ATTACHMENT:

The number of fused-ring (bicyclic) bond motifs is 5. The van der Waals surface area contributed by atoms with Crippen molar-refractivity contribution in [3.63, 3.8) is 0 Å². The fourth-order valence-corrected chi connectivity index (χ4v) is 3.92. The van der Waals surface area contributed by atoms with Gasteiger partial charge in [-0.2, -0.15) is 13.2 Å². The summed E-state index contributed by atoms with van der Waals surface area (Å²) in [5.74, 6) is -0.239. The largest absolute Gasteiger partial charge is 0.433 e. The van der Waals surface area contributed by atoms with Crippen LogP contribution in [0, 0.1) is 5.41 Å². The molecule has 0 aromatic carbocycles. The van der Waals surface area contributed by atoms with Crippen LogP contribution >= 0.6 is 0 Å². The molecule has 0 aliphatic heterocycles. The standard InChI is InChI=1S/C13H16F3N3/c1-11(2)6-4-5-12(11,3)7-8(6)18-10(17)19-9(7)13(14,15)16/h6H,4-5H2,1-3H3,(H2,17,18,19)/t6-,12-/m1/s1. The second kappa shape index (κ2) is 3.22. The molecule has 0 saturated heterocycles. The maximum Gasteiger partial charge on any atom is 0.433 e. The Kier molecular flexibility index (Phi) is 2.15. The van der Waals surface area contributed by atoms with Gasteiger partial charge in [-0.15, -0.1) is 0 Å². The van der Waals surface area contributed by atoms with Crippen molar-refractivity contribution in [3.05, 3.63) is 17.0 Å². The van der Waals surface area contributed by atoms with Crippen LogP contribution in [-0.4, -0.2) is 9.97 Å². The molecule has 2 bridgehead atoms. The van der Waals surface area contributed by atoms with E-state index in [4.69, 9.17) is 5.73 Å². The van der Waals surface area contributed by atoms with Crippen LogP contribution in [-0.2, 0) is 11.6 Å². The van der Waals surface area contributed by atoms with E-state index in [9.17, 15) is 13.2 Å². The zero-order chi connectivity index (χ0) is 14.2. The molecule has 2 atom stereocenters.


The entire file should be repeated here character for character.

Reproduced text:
The number of fused-ring (bicyclic) bond motifs is 5. The van der Waals surface area contributed by atoms with Crippen molar-refractivity contribution in [3.63, 3.8) is 0 Å². The fourth-order valence-corrected chi connectivity index (χ4v) is 3.92. The van der Waals surface area contributed by atoms with Gasteiger partial charge in [-0.2, -0.15) is 13.2 Å². The summed E-state index contributed by atoms with van der Waals surface area (Å²) in [5.74, 6) is -0.239. The largest absolute Gasteiger partial charge is 0.433 e. The van der Waals surface area contributed by atoms with Crippen LogP contribution in [0, 0.1) is 5.41 Å². The molecule has 0 aromatic carbocycles. The van der Waals surface area contributed by atoms with Crippen LogP contribution >= 0.6 is 0 Å². The molecule has 0 aliphatic heterocycles. The standard InChI is InChI=1S/C13H16F3N3/c1-11(2)6-4-5-12(11,3)7-8(6)18-10(17)19-9(7)13(14,15)16/h6H,4-5H2,1-3H3,(H2,17,18,19)/t6-,12-/m1/s1. The second kappa shape index (κ2) is 3.22. The molecule has 0 saturated heterocycles. The maximum Gasteiger partial charge on any atom is 0.433 e. The Kier molecular flexibility index (Phi) is 2.15. The van der Waals surface area contributed by atoms with Gasteiger partial charge in [-0.15, -0.1) is 0 Å². The van der Waals surface area contributed by atoms with Crippen molar-refractivity contribution in [3.05, 3.63) is 17.0 Å². The van der Waals surface area contributed by atoms with Crippen LogP contribution in [-0.4, -0.2) is 9.97 Å². The molecule has 2 bridgehead atoms. The van der Waals surface area contributed by atoms with E-state index in [4.69, 9.17) is 5.73 Å². The van der Waals surface area contributed by atoms with Crippen LogP contribution in [-0.2, 0) is 11.6 Å². The van der Waals surface area contributed by atoms with E-state index in [9.17, 15) is 13.2 Å². The zero-order chi connectivity index (χ0) is 14.2. The molecule has 2 atom stereocenters.